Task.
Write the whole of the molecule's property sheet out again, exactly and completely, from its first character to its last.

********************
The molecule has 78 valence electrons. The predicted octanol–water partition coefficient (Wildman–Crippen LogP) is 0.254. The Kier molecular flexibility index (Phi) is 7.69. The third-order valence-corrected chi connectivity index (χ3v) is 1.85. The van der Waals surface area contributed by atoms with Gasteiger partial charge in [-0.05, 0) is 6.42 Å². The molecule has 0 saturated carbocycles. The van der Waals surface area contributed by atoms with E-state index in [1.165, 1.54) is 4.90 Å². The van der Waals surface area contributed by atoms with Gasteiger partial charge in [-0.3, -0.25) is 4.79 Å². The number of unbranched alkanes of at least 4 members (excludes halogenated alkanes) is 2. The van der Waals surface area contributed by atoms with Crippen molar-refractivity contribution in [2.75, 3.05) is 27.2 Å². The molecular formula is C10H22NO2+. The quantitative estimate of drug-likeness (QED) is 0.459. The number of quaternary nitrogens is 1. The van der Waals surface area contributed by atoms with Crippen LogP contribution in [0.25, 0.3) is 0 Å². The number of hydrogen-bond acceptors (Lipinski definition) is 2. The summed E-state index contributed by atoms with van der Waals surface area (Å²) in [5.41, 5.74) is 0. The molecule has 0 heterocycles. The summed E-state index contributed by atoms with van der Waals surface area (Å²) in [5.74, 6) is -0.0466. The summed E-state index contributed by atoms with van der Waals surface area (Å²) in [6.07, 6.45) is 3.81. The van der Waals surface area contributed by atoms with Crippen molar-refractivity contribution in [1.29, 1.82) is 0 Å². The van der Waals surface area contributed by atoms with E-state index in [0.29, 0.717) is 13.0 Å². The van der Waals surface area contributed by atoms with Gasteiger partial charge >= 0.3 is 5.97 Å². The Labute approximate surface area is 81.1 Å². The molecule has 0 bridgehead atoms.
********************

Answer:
The molecule has 78 valence electrons. The predicted octanol–water partition coefficient (Wildman–Crippen LogP) is 0.254. The Kier molecular flexibility index (Phi) is 7.69. The third-order valence-corrected chi connectivity index (χ3v) is 1.85. The van der Waals surface area contributed by atoms with Gasteiger partial charge in [-0.05, 0) is 6.42 Å². The molecule has 0 saturated carbocycles. The van der Waals surface area contributed by atoms with E-state index in [1.165, 1.54) is 4.90 Å². The van der Waals surface area contributed by atoms with Gasteiger partial charge in [-0.3, -0.25) is 4.79 Å². The number of unbranched alkanes of at least 4 members (excludes halogenated alkanes) is 2. The van der Waals surface area contributed by atoms with Crippen molar-refractivity contribution in [2.75, 3.05) is 27.2 Å². The molecular formula is C10H22NO2+. The quantitative estimate of drug-likeness (QED) is 0.459. The number of quaternary nitrogens is 1. The van der Waals surface area contributed by atoms with Crippen LogP contribution in [0.25, 0.3) is 0 Å². The number of hydrogen-bond acceptors (Lipinski definition) is 2. The summed E-state index contributed by atoms with van der Waals surface area (Å²) in [5.41, 5.74) is 0. The molecule has 0 heterocycles. The summed E-state index contributed by atoms with van der Waals surface area (Å²) in [5.74, 6) is -0.0466. The summed E-state index contributed by atoms with van der Waals surface area (Å²) in [6.07, 6.45) is 3.81. The van der Waals surface area contributed by atoms with Crippen molar-refractivity contribution in [1.29, 1.82) is 0 Å². The van der Waals surface area contributed by atoms with E-state index in [0.29, 0.717) is 13.0 Å². The van der Waals surface area contributed by atoms with Gasteiger partial charge >= 0.3 is 5.97 Å². The Labute approximate surface area is 81.1 Å². The molecule has 0 bridgehead atoms.